Buckels, Erin E., Trapnell, Paul D., & Paulhus, Delroy L., 2014. Trolls just want to have fun. Personality and Individual Differences, 67. 

Harris, Lisa, 2014. UOSM2033 Topic 4 Starting Post.

Urban Dictionary: Trolling

Editorial, 2014. Twitter abuse: easy on the messenger. The Guardian.

Mead, Rebecca, 2014. The Troll Slayer. A piece on Mary Beard in ‘The New Yorker’. (Used for Powtoon)

Andy Sugden, Powtoon & Youtube, 2014.

The Holloways, 2009. Under a Cloud from No Smoke, No Mirrors. (The only song I could find in my collection with lyrics related to the internet!)

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7 thoughts on “The Only Way Is Ethics.

  1. Hi Andy,

    First of all I just have to say I love the title!

    I’m not sure if you have seen, but I saw the other day on Facebook an article was trending about a young man who has become the first person in the UK to be jailed for sending revenge porn (http://www.theguardian.com/uk-news/2014/nov/14/man-jailed-revenge-porn-whatsapp). I know your blog post this week dealt with the topic of trolling, but I was wondering how you felt about this idea of being sent to prison for things that are done online?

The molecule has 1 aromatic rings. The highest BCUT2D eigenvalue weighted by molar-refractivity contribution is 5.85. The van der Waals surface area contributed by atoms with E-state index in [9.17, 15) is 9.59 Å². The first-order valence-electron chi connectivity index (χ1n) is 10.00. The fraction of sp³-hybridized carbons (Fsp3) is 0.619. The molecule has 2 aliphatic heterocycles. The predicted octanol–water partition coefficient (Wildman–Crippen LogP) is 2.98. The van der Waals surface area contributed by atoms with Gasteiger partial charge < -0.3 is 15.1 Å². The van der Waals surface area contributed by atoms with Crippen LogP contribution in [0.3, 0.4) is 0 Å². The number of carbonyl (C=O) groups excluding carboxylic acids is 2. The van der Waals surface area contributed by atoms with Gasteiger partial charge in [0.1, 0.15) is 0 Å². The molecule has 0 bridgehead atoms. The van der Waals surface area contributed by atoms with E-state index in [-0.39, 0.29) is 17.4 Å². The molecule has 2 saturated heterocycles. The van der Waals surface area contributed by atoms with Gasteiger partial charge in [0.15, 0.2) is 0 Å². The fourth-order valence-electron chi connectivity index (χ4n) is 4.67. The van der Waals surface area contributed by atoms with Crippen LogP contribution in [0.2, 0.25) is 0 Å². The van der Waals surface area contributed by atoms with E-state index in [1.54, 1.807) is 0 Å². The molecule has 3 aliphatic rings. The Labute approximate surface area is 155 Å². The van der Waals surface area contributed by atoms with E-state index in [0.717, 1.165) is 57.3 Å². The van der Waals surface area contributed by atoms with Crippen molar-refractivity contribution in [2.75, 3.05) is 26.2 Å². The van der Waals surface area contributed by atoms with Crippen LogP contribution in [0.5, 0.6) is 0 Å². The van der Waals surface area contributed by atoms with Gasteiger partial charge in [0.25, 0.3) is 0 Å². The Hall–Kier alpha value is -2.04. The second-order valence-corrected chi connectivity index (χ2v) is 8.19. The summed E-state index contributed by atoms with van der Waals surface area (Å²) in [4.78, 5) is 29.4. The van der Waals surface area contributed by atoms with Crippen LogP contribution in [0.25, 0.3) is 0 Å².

Whilst sending a few mean tweets isn’t the same as distributing explicit material, at what point do you think trolling becomes a crime? It is interesting how you point out that there feels to be a difference between tweeting a threat and actually saying it in the “real world”.

    Sophie

    Like

    • I think the reason that trolling exists at all is that people feel they can hide behind their computer screens and therefore say these things that they would never do in real life. The problem is, if you’re being threatened with rape and death, you’re going to be scared or put off whether that’s in real life or on Twitter.

      Personally, I think the police should chase as many of these cases as possible, because I think when these people realise that their actions will actually have real life consequences, they will stop.

      Like

  2. HI Andy, loved the video, very creative!

    With relation to the comments you made on Sophie’s post, you said: ‘Personally, I think the police should chase as many of these cases as possible’.

    Do you think the police force have time to track down people and prosecute? I may be wrong on this, but a lot of this awareness isn’t due to high prosecution rates; rather, self funded independent bodies and individuals. One iconic one I can think of is the Paedophile hunter aka Stinson Hunter who tracked down paedophiles and is now working closely with the police. Whilst twitter trolling and sexual abuse are different things, the principle of a lack police body is prevalent.